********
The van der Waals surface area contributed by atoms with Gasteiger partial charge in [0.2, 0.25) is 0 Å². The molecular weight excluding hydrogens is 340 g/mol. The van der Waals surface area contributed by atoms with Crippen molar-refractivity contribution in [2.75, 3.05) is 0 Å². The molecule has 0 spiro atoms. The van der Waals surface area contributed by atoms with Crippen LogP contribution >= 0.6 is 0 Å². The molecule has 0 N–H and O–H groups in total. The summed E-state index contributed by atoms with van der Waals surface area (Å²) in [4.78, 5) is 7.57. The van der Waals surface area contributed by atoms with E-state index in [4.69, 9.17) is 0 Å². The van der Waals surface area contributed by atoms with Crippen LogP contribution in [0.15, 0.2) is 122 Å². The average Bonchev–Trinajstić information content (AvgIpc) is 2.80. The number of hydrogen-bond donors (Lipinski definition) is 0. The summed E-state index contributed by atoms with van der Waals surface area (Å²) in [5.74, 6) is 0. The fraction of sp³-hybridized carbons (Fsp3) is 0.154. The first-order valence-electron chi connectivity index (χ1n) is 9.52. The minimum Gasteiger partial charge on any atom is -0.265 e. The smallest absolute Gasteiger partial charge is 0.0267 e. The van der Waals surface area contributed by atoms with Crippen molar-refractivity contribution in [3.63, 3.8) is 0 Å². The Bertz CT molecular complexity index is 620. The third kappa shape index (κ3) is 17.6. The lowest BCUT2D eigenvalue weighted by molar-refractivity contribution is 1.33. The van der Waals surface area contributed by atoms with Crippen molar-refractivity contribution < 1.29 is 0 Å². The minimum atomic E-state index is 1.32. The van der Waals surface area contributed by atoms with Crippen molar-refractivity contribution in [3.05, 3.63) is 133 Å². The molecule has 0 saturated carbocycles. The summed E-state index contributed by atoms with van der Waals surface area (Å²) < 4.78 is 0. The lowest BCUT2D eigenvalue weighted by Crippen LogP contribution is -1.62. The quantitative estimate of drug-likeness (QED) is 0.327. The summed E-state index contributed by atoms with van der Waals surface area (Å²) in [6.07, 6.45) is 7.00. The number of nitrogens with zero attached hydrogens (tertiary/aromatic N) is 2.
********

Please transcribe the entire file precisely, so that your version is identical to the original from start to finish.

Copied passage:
The van der Waals surface area contributed by atoms with Gasteiger partial charge in [0.2, 0.25) is 0 Å². The molecular weight excluding hydrogens is 340 g/mol. The van der Waals surface area contributed by atoms with Crippen molar-refractivity contribution in [2.75, 3.05) is 0 Å². The molecule has 0 spiro atoms. The van der Waals surface area contributed by atoms with Crippen LogP contribution >= 0.6 is 0 Å². The molecule has 0 N–H and O–H groups in total. The summed E-state index contributed by atoms with van der Waals surface area (Å²) in [4.78, 5) is 7.57. The van der Waals surface area contributed by atoms with E-state index in [4.69, 9.17) is 0 Å². The van der Waals surface area contributed by atoms with Crippen LogP contribution in [0.15, 0.2) is 122 Å². The average Bonchev–Trinajstić information content (AvgIpc) is 2.80. The number of hydrogen-bond donors (Lipinski definition) is 0. The summed E-state index contributed by atoms with van der Waals surface area (Å²) in [5.74, 6) is 0. The fraction of sp³-hybridized carbons (Fsp3) is 0.154. The first-order valence-electron chi connectivity index (χ1n) is 9.52. The minimum Gasteiger partial charge on any atom is -0.265 e. The smallest absolute Gasteiger partial charge is 0.0267 e. The van der Waals surface area contributed by atoms with Crippen molar-refractivity contribution in [3.63, 3.8) is 0 Å². The Bertz CT molecular complexity index is 620. The third kappa shape index (κ3) is 17.6. The lowest BCUT2D eigenvalue weighted by molar-refractivity contribution is 1.33. The van der Waals surface area contributed by atoms with Crippen molar-refractivity contribution < 1.29 is 0 Å². The minimum atomic E-state index is 1.32. The van der Waals surface area contributed by atoms with Crippen molar-refractivity contribution in [3.05, 3.63) is 133 Å². The molecule has 0 saturated carbocycles. The summed E-state index contributed by atoms with van der Waals surface area (Å²) < 4.78 is 0. The lowest BCUT2D eigenvalue weighted by Crippen LogP contribution is -1.62. The quantitative estimate of drug-likeness (QED) is 0.327. The summed E-state index contributed by atoms with van der Waals surface area (Å²) in [6.07, 6.45) is 7.00. The number of nitrogens with zero attached hydrogens (tertiary/aromatic N) is 2.